When Uncle and Windy Girl and Itchy Boy attend a powwow, Windy watches the dancers in their jingle dresses and listens to the singers. She eats tasty food and joins family and friends around the campfire. Later, Windy falls asleep under the stars. Now Uncle's stories inspire other visions in her head: a bowwow powwow, where all the dancers are dogs. In these magical scenes, Windy sees veterans in a Grand Entry, and a visiting drum group, and traditional dancers, grass dancers, and jingle-dress dancers–all with telltale ears and paws and tails. All celebrating in song and dance. All attesting to the wonder of the powwow.

This playful story by Brenda Child is accompanied by a companion retelling in Ojibwe by Gordon Jourdain and brought to life by Jonathan Thunder's vibrant dreamscapes. The result is a powwow tale for the ages.

Bury My Heart at Chuck E. Cheese's

Bury My Heart at Chuck E. Cheese's

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Bury My Heart at Chuck E. Cheese’s is a powerful and compelling collection of Tiffany Midge’s musings on life, politics, and identity as a Native woman in America. Artfully blending sly humor, social commentary, and meditations on love and loss, Midge weaves short, standalone musings into a memoir that stares down colonialism while chastising hipsters for abusing pumpkin spice. She explains why she doesn’t like pussy hats, mercilessly dismantles pretendians, and confesses her own struggles with white-bread privilege.

Midge ponders Standing Rock, feminism, and a tweeting president, all while exploring her own complex identity and the loss of her mother. Employing humor as an act of resistance, these slices of life and matchless takes on urban-indigenous identity disrupt the colonial narrative and provide commentary on popular culture, media, feminism, and the complications of identity, race, and politics.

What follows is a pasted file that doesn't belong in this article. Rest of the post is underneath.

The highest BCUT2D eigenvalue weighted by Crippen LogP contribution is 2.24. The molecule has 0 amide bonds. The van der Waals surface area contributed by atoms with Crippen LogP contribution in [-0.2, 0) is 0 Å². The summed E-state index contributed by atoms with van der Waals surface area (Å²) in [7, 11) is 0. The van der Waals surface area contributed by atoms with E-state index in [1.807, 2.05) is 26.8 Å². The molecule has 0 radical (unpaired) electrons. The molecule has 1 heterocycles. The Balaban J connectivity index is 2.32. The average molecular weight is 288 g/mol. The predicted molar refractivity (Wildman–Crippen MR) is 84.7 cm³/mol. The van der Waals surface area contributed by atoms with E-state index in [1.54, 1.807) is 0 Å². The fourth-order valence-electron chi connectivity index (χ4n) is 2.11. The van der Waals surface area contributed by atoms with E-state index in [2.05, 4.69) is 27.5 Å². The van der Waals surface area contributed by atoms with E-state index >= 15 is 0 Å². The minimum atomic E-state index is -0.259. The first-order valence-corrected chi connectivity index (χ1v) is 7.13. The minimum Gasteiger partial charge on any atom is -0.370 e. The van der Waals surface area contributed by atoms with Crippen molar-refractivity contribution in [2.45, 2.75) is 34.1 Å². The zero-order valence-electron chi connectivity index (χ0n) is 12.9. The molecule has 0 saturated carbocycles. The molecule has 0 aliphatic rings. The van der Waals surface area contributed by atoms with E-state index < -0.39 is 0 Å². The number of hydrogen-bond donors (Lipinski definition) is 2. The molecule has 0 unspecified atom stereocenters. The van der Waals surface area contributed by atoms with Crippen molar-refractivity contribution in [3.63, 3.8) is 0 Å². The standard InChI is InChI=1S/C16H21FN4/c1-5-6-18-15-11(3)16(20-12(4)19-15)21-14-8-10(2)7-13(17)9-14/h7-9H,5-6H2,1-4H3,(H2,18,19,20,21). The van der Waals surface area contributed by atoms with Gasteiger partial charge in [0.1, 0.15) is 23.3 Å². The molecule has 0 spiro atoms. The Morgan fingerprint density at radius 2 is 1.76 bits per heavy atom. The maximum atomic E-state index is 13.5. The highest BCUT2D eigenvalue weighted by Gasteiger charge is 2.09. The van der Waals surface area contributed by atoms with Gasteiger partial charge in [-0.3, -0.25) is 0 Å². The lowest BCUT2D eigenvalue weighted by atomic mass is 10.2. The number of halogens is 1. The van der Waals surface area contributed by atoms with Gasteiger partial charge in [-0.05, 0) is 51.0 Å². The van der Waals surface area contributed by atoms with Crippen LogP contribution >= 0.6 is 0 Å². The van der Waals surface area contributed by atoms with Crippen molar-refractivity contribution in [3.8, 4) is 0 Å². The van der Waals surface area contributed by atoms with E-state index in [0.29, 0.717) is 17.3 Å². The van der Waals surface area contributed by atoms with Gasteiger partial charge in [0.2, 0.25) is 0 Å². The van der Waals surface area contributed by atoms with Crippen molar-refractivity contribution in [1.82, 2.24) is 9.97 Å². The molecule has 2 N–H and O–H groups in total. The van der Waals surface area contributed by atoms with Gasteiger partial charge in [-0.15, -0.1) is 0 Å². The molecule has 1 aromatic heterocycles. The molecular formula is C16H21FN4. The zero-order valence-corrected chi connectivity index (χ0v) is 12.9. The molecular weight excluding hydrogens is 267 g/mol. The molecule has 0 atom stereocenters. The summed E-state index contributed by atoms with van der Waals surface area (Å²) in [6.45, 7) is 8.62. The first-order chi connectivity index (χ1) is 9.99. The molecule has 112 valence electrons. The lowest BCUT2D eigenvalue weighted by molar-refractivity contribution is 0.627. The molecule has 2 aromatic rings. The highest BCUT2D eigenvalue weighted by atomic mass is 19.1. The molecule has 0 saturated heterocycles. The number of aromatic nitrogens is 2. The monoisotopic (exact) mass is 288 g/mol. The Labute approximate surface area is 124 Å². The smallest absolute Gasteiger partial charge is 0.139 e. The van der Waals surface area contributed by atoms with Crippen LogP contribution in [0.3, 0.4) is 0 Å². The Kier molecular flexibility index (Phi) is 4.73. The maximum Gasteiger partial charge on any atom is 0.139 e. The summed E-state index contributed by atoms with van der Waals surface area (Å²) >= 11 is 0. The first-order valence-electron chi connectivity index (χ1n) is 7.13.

CALLING FOR A BLANKET DANCE

CALLING FOR A BLANKET DANCE

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"STUNNING." --Susan Power, author of The Grass Dancer

A moving and deeply engaging debut novel about a young Native American man finding strength in his familial identity, from a stellar new voice in fiction.

Oscar Hokeah's electric debut takes us into the life of Ever Geimausaddle, whose family--part Mexican, part Native American--is determined to hold onto their community despite obstacles everywhere they turn. Ever's father is injured at the hands of corrupt police on the border when he goes to visit family in Mexico, while his mother struggles both to keep her job and care for her husband. And young Ever is lost and angry at all that he doesn't understand, at this world that seems to undermine his sense of safety. Ever's relatives all have ideas about who he is and who he should be. His Cherokee grandmother, knowing the importance of proximity, urges the family to move across Oklahoma to be near her, while his grandfather, watching their traditions slip away, tries to reunite Ever with his heritage through traditional gourd dances. Through it all, every relative wants the same: to remind Ever of the rich and supportive communities that surround him, there to hold him tight, and for Ever to learn to take the strength given to him to save not only himself but also the next generation.